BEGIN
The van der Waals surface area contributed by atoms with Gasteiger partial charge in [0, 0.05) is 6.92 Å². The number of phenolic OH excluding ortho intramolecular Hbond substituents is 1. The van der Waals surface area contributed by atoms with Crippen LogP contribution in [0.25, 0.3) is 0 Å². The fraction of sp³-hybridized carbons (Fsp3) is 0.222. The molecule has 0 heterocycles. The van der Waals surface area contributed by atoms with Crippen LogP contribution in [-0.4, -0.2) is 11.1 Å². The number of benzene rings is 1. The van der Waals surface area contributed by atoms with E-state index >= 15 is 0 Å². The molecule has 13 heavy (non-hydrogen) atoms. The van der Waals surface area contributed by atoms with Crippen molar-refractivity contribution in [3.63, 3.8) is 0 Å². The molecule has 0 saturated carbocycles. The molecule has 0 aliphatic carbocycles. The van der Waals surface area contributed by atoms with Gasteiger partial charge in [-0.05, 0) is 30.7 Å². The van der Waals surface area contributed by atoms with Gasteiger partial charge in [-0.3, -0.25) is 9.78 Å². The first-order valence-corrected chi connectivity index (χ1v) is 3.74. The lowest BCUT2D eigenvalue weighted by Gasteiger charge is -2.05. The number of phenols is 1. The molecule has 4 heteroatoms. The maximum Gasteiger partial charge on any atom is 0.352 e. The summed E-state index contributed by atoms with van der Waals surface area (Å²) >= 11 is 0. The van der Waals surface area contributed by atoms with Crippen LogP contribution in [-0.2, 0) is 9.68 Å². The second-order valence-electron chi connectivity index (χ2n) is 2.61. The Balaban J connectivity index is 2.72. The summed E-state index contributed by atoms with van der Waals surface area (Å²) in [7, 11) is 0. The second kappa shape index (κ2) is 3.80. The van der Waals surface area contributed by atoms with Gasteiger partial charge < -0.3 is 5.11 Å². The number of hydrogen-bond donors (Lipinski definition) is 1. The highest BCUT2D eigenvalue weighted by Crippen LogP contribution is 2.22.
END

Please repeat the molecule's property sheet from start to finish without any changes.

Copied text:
The van der Waals surface area contributed by atoms with Gasteiger partial charge in [0, 0.05) is 6.92 Å². The number of phenolic OH excluding ortho intramolecular Hbond substituents is 1. The van der Waals surface area contributed by atoms with Crippen LogP contribution in [0.25, 0.3) is 0 Å². The fraction of sp³-hybridized carbons (Fsp3) is 0.222. The molecule has 0 heterocycles. The van der Waals surface area contributed by atoms with Crippen LogP contribution in [-0.4, -0.2) is 11.1 Å². The number of benzene rings is 1. The van der Waals surface area contributed by atoms with E-state index >= 15 is 0 Å². The molecule has 13 heavy (non-hydrogen) atoms. The van der Waals surface area contributed by atoms with Crippen molar-refractivity contribution in [3.63, 3.8) is 0 Å². The molecule has 0 saturated carbocycles. The molecule has 0 aliphatic carbocycles. The van der Waals surface area contributed by atoms with Gasteiger partial charge in [-0.05, 0) is 30.7 Å². The van der Waals surface area contributed by atoms with Gasteiger partial charge in [-0.3, -0.25) is 9.78 Å². The first-order valence-corrected chi connectivity index (χ1v) is 3.74. The lowest BCUT2D eigenvalue weighted by Gasteiger charge is -2.05. The number of phenols is 1. The molecule has 4 heteroatoms. The maximum Gasteiger partial charge on any atom is 0.352 e. The summed E-state index contributed by atoms with van der Waals surface area (Å²) >= 11 is 0. The van der Waals surface area contributed by atoms with Crippen LogP contribution in [-0.2, 0) is 9.68 Å². The second-order valence-electron chi connectivity index (χ2n) is 2.61. The Balaban J connectivity index is 2.72. The summed E-state index contributed by atoms with van der Waals surface area (Å²) in [7, 11) is 0. The second kappa shape index (κ2) is 3.80. The van der Waals surface area contributed by atoms with Gasteiger partial charge < -0.3 is 5.11 Å². The number of hydrogen-bond donors (Lipinski definition) is 1. The highest BCUT2D eigenvalue weighted by Crippen LogP contribution is 2.22.